Inner City Diary
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A gritty guardian angel of the schoolyard
December 7, 2003
I pointed to a crack in the playground pavement, and spoke firmly. “If you step over that line, you’ve got trouble!” The challenge was three parts bluff and one part frustration.

I had no idea how to back up my challenge. I was a scrawny second-grader on the playground of Public School 130 in New York City. The bully on the other side of the “line” was bigger than me, but I was way past tired of his tactics.

He looked at me and the small crowd that was gathering around us, stepped over the line, shrugged his shoulders and said, “What now?”

Struggling to retain my composure, I retreated a few steps and pointed to the next line. “If you step across that line, you’ll really be in trouble!”

What was I thinking? I should have known he would call my bluff. He did. And as he stepped forward, he kept coming. We scrapped. I got in a few good shots, but it was a losing battle. I learned something about idle threats. He learned something about respect for underdogs.

The playground is our first real experience with diplomacy and political science. Coping with crowds. Dealing with danger. We learn about the social articulation of anger, the formulation of a collective will. We struggle to hide our fears and doubts about the world without and within. We learn to distinguish fair-weather acquaintances from fail-safe friends. We develop responses to authority and enmity expressed by our peers.

Within the confines of the school grounds, we begin to shape our life-long response to the world around us.

Our church and our home are both across the street from John M. King Elementary School in the inner-city of Winnipeg.

I like keeping the window open and listening to the kids during recess. It’s a fun place – kids laughing, running, playing, chatting. But it can also be a tough place – kids posing, pushing, plotting.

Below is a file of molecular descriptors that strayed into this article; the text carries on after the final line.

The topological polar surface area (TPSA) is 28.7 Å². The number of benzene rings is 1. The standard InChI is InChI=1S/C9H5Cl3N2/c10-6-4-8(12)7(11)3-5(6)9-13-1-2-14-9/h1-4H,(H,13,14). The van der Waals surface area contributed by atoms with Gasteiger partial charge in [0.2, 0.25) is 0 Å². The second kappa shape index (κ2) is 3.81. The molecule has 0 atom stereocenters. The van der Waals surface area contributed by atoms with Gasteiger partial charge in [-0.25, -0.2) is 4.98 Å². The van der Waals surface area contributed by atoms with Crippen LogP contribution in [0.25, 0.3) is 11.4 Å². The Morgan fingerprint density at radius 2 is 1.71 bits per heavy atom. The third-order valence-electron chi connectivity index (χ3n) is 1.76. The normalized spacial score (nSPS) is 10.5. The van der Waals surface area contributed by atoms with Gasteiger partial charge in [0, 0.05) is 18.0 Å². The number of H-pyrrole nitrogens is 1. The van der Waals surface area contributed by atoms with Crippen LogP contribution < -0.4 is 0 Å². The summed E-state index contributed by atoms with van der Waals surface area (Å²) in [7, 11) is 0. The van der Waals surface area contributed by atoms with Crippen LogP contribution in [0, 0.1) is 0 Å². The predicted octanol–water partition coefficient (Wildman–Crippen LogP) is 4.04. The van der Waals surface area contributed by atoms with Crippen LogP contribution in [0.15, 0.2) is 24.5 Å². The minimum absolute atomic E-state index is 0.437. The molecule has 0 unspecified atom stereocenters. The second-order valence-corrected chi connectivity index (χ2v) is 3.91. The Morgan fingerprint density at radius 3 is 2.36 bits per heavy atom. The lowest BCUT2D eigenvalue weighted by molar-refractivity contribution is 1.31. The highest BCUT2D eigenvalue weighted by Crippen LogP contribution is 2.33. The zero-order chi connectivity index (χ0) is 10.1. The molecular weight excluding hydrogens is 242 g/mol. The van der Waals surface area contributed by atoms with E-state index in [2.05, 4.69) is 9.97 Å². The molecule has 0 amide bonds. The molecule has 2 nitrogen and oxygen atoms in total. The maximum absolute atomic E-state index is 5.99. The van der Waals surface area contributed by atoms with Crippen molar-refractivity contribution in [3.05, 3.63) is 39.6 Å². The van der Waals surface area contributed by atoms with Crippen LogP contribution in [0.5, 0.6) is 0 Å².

There’s the loner wandering around the field, playing with imaginary friends, trying to make himself invisible to people who like to pick on loners.

Kids cluster according to gender or ethnicity. Boys and girls tease each other with varying degrees of affection and competition.

Bullies and trouble-makers tend to roam in packs. Up and coming jocks are the keepers of the basketballs, footballs, soccer balls, designating turf for their games.

On Wednesday of this week, however, we commemorated the end of an era in John M King playground history.

General Gjura is retiring. The nickname is less a title than it is an indication of her strength of character and the force of her voice.

I’ll always remember her voice. I didn’t even have to see her to know she was out there. Spotting something amiss across the field, her voice would arrive long before her feet, warning kids to smarten up. “Stop fighting!” “Hey!” “Cut that out!” “What did you say?”

When the bell rang, she single-handedly herded the flock back into the pen. And she returned for the stragglers, the lost sheep not sure about going back to school. She was also the one that phoned home when kids didn’t show up at school.

Playground duty wasn’t all she did. She helped in the office, copying, stapling, cutting and filing. She helped in the breakfast and lunch programs, and kept the staff room stocked and comfortable. Her recent pride and joy was the waffle breakfasts for over 300 parents and children from the school.

Years passed. Her hours were cut, her desk reduced to a table. Philosophies and priorities shifted, but she remained “old school.” Maybe some took issue with her style, but none questioned her love for the kids and her dedication to any task at hand. Now, after 23 years of service, she’s retiring.

I asked what she’ll do on the morning of January 5th, when school restarts after the Christmas break. She smiled and said, “I’ll call the office first thing in the morning and tell them I’m standing for ‘O Canada.’ Then I’ll get back to looking after my grandkids and family.”

At a surprise assembly thrown for her this week, staff and students alike expressed their thanks for her service. There were flowers, cards and artwork from the kids. More than that, there were the memories.

She did lots of good, but what I remember most about Gerry is her work in the schoolyard. My three boys attended that school. They learned the lessons of the schoolyard. Thank God that in the midst of all the learning, there was someone like Gerry there for them – and all of us.
Copyright 2003
Rev. Harry Lehotsky
Rev. Harry Lehotsky is Director of New Life Ministries, a community ministry in the inner-city of Winnipeg, Manitoba.
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(204) 775-4929